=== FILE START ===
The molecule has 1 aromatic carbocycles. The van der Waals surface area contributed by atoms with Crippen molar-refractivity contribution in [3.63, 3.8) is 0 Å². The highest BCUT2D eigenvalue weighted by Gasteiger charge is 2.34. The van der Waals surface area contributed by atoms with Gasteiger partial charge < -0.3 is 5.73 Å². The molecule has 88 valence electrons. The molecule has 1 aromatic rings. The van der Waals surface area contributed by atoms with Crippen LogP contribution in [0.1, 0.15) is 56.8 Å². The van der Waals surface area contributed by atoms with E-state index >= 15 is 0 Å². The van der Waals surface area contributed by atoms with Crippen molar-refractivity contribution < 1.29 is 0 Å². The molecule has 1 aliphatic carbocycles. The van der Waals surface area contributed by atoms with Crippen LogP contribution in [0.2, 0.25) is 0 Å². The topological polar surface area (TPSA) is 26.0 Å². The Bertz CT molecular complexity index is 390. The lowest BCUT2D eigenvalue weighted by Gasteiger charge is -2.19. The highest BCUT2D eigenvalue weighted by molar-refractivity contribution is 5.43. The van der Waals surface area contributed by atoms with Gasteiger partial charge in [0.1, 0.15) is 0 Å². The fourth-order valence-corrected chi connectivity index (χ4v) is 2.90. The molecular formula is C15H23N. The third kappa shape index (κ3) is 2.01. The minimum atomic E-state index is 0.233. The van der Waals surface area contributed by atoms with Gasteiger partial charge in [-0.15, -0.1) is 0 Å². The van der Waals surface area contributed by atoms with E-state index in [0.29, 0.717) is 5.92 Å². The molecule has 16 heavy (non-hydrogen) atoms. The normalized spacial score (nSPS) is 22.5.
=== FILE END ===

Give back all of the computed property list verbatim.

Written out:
The molecule has 1 aromatic carbocycles. The van der Waals surface area contributed by atoms with Crippen molar-refractivity contribution in [3.63, 3.8) is 0 Å². The highest BCUT2D eigenvalue weighted by Gasteiger charge is 2.34. The van der Waals surface area contributed by atoms with Gasteiger partial charge < -0.3 is 5.73 Å². The molecule has 88 valence electrons. The molecule has 1 aromatic rings. The van der Waals surface area contributed by atoms with Crippen LogP contribution in [0.1, 0.15) is 56.8 Å². The van der Waals surface area contributed by atoms with E-state index >= 15 is 0 Å². The van der Waals surface area contributed by atoms with Crippen molar-refractivity contribution < 1.29 is 0 Å². The molecule has 1 aliphatic carbocycles. The van der Waals surface area contributed by atoms with Crippen LogP contribution in [0.2, 0.25) is 0 Å². The topological polar surface area (TPSA) is 26.0 Å². The Bertz CT molecular complexity index is 390. The lowest BCUT2D eigenvalue weighted by Gasteiger charge is -2.19. The highest BCUT2D eigenvalue weighted by molar-refractivity contribution is 5.43. The van der Waals surface area contributed by atoms with Gasteiger partial charge in [0.1, 0.15) is 0 Å². The fourth-order valence-corrected chi connectivity index (χ4v) is 2.90. The molecular formula is C15H23N. The third kappa shape index (κ3) is 2.01. The minimum atomic E-state index is 0.233. The van der Waals surface area contributed by atoms with Gasteiger partial charge in [-0.15, -0.1) is 0 Å². The van der Waals surface area contributed by atoms with E-state index in [0.29, 0.717) is 5.92 Å². The molecule has 16 heavy (non-hydrogen) atoms. The normalized spacial score (nSPS) is 22.5.